Police believe two monkeys were taken from their enclosure at the Dallas Zoo Monday morning.
Zoo spokeswoman Kari Streiber said when staff discovered two emperor tamarin monkeys were missing, it was immediately “clear the habitat had been intentionally compromised.” According to police, the habitat had been cut.
Streiber said since the monkeys, which are expected to “stay close to home,” were still unaccounted for as of 3:50 p.m., police “have reason to believe the tamarins were taken.”
The zoo was closed Monday due to inclement weather, and isn’t expected to reopen until Thursday.
No additional information was immediatley available.
The investigation comes after an unprecedented string of events at the Dallas Zoo, including another missing animal, additional torn enclosures and an unusual death.
On Jan. 13, a 4-year-old clouded leopard named Nova had a day of social media fame when the zoo announced she had escaped from her enclosure. After search involving infrared drones, a “code blue” and Dallas police’s SWAT team, she was found on-site and unharmed.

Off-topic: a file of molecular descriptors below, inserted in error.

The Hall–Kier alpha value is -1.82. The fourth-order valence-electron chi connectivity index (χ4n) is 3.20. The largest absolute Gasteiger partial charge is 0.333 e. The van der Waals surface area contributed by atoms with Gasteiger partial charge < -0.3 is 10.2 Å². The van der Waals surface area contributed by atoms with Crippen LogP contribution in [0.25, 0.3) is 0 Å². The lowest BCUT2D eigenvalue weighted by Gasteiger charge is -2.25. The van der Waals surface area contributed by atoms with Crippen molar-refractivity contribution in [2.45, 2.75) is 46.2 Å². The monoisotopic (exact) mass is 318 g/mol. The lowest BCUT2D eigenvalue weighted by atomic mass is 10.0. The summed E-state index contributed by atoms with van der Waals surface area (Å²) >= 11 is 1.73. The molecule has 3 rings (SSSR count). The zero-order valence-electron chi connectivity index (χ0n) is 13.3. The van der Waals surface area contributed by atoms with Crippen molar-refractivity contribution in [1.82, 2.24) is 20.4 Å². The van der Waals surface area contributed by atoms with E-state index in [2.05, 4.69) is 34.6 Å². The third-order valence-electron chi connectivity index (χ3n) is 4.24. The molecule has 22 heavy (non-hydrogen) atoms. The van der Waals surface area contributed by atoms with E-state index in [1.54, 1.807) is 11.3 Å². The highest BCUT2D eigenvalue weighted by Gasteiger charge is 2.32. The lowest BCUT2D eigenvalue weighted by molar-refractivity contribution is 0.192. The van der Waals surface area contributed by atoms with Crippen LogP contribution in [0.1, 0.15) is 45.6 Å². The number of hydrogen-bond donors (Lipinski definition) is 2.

The day after Nova escaped, officials revealed a similar cut was found on the langur monkeys’ enclosure, but said all of the langurs were in their habitat and accounted for.
About a week after the habitat vandalisms, a 35-year-old endangered vulture was found dead, and zoo staff quickly deemed the cause “unusual.” The bird, named Pin, was one of four lappet-faced vultures at the zoo. He had been at the Dallas Zoo for 33 years.
At first, officials only said that Pin’s death did not appear to be from natural causes, but after the zoo’s veterinary team conducted a necropsy — or an animal autopsy — they said the bird was found with a “wound.”
The Dallas Zoo is offering a $10,000 reward to anyone who provides information, on any of the cases, that leads to an arrest and indictment.
If you have a tip, call the Dallas Police Department’s animal cruelty unit at 214-670-7694.